3. The chart would look a lot better if you graph ’employment’ instead of unemployment. It’s hard to see any ‘trend’ right now.

    Rather than ‘fall in house price causes unemployment’, it’s more likely that the same economic climate which causes a fall in house price also cause unemployment. (e.g. credit shock). Logically speaking, A -> B, A -> C != B -> C, although on the chart it will look like they’re related.

  4. Thanks Leith.

    Yes 🙂

    We have an economy is structurally dependent on 20 years of a housing boom.

    Hence, if housing changes, our ust unwind its current structure and also change – and that likely will result in significantly increased unemployment as part of the process of adjustment.

    My 2c

  5. Gavin R. Putland

    The “commonly held view that Australian home values won’t fall significantly until unemployment rises, since people that have jobs will continue meeting their mortgage repayment obligations” is patently illogical because prices are determined not by those who merely CONTINUE their mortgage repayments, but by those who make new purchases.

    Now excuse the self-quotation, but I’ve been on this case for quite a while…

    From http://ow.ly/2PJg2 (Oct.1, 2010):

    The recession of late 1975 occurred while home prices were still falling from the 1974 peak. The double-dip recession of 1981-3 followed the home-price peak of early 1981. The “recession we had to have” followed the home-price peak of 1989. The dip in economic growth in 2004, and the subsequent period of ordinary growth in spite of the historic improvement in the terms of trade, followed the home-price peak of late 2003. The near-recession of late 2008 (which was a recession by almost any measure except the official one) followed the home-price peak of late 2007.

    From http://is.gd/terrigenous (June 1, 2009):

    5. Conclusions

    …A downturn in the property market, especially in turnover (sales) of properties, is a leading indicator of recession, with a lead time of up to 9 quarters…

    In the property market, a fall in turnover is a leading indicator of a fall in prices, and the lead time is usually one to two quarters…

    Recessions are mostly home-grown…; in most countries the recession was preceded by a downturn in the domestic property market.

    …If, as I contend, recessions come mostly from domestic property markets, then the real significance of globalization lies in international arbitrage by property investors, which causes property bubbles and bursts to form global waves: recessions are global chiefly because property bubbles are global.

    • They will send in their army to administer our populations’ return to employment working on new mines for them 😀

    • MontagueCapulet

      I’m coming round to the view that the mining boom accounts for a suprisingly small proportion of our recent “prosperity”. It was a story we told ourselves to justify the housing bubble. It’s not like 95% of the population actually saw any money from minerals. It was really about credit growth.
      .
      If so, its quite possible for our economy to slump dramatically even while BHP continues to rake in billions for iron ore. And the dollar with it, once interest rates are cut in response.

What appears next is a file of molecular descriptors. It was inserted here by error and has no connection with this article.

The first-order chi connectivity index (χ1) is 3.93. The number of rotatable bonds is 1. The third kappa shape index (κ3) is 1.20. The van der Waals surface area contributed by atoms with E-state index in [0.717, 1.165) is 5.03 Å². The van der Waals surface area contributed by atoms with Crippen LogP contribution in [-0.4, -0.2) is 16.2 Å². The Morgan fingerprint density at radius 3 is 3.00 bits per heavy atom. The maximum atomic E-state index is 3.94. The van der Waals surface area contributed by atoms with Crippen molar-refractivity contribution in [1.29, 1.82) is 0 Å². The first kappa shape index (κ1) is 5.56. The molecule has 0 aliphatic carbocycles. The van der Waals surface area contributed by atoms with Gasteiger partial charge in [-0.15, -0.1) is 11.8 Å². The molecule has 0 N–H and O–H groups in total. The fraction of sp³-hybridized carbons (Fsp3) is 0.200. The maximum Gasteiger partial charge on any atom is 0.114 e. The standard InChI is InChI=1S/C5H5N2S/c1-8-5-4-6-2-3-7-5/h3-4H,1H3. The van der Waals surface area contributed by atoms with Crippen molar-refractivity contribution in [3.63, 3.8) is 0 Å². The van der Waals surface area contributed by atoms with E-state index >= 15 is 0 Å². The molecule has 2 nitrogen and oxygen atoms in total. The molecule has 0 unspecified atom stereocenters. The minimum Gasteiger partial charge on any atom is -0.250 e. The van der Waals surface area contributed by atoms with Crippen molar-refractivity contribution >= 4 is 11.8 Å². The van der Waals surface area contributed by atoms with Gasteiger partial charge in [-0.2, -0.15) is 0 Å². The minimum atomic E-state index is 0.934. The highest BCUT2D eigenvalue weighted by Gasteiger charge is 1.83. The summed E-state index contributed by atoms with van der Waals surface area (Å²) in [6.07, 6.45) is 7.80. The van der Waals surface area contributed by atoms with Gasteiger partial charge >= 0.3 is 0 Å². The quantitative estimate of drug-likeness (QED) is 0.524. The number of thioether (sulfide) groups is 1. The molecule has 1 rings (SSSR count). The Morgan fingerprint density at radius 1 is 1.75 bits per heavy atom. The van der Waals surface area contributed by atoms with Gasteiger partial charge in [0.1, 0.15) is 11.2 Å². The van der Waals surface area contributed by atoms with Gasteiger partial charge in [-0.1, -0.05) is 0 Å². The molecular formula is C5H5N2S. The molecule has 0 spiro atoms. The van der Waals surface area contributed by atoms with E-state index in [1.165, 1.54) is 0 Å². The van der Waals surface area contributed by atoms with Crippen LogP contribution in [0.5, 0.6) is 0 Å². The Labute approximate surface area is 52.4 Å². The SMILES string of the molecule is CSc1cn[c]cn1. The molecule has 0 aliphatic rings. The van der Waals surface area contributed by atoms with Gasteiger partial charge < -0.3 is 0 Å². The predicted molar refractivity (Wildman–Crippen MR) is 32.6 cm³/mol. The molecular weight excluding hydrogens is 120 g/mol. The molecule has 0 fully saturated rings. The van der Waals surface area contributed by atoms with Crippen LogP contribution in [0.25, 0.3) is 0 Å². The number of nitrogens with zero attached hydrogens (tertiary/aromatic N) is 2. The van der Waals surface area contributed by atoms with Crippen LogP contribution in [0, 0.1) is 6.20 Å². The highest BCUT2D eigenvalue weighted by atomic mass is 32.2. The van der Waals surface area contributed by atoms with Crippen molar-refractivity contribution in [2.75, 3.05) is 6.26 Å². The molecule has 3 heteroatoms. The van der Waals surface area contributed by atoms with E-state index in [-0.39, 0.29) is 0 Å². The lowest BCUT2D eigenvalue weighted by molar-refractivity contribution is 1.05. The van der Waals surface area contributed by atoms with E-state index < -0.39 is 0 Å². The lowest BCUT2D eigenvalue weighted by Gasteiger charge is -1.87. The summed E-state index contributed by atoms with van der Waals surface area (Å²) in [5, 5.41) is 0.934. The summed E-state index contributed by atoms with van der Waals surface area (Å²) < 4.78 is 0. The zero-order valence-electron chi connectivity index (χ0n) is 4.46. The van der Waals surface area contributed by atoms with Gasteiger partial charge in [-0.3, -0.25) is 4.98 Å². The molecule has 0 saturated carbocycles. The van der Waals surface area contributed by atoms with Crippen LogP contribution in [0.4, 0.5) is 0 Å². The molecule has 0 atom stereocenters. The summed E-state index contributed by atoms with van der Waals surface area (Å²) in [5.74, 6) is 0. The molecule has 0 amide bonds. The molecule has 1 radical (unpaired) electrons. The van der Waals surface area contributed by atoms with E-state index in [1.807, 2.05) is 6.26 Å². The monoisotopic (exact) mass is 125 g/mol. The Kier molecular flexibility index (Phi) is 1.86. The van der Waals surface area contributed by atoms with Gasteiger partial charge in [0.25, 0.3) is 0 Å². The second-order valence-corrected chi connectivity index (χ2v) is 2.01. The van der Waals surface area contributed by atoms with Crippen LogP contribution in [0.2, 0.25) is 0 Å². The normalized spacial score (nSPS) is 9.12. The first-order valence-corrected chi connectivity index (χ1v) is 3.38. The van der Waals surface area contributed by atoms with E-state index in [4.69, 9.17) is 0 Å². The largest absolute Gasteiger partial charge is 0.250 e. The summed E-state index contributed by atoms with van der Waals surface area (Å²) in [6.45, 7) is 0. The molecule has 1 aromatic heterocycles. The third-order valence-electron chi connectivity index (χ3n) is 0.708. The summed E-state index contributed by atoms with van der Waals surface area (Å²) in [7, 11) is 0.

• MontagueCapulet

      I’m coming round to the view that the mining boom accounts for a suprisingly small proportion of our recent “prosperity”. It was a story we told ourselves to justify the housing bubble. It’s not like 95% of the population actually saw any money from minerals. It was really about credit growth.
      .
      If so, its quite possible for our economy to slump dramatically even while BHP continues to rake in billions for iron ore. And the dollar with it, once interest rates are cut in response.

  6. NOT A ''TRUE BELIEVER"

    Unemployment is not the major determinant of house prices; it is the speculative ponzie scheme that has come to its inevetable end. Look at the tech bubble for instance. Once the punters realise they are on a turkey, they start dumping their bets on the market in increasing numbers and we run out of new fools to replace the old ones. Don’t be fooled by the smoke screens of the property spruikers!

  7. I am not arguing against the facts or data presented here, but comparing “official” unemployment rates between different countries is dangerous. Its assumed that there is a standard method of calculating the unemployed in different countries but its anything but standard.
    In Australia, if you work even 1 hour per week, you are “employed”. In Germany anyone working less than 20 hours is “unemployed”. In the UK there are plenty of ways to hide jobless people in various “training schemes” to make the figures look rosier.
    So whatever the official rate is in Australia, I would add a few points to it to get the real number.

  8. Robert Sherlock

    Housing does effect GDP, Australia will find it hard to grow every quarter with a declining retail and housing sectors. We could go into a technical recession (2 qrts of negative growth) next year, with negative growth in the second half of the this year. Wait to see what that annoicement would do to the dollar, interest rates and the economy.

  9. I’m not sure if you have the causality quite right and explained properly. If we are saying the same thing…its all fine and dandy.

    Increased confidence leads to higher bids for houses and growth in loans. The increase in loans feeds through to demand in the rest of the economy, refurbishments, house flippers living it big etc. This increases employment, confidence and a spiral of increasing house prices.

    Decreased confidence leads to lower bids and less demand for loans. The lower demand for loans eventually feeds through to demand in the wider economy and finally employment.

    Fairly obvious employment lags increase in loan growth unemployment lags decrease in loan growth. There are other factors impacting employment growth such as fiscal stimulus and business investment so you have to be careful.

  10. Oooooohhhhhh- You are all so wrong!

    Wayne Swan made another Parliamentary statement today saying we are in a fantastic possition, and that “we are very different here”, and the Prime Minister reiterated that herself.

    How many time a week does poor Wayne or Julia have to tell you this important information before you believe him.

    Its like no one trusts them!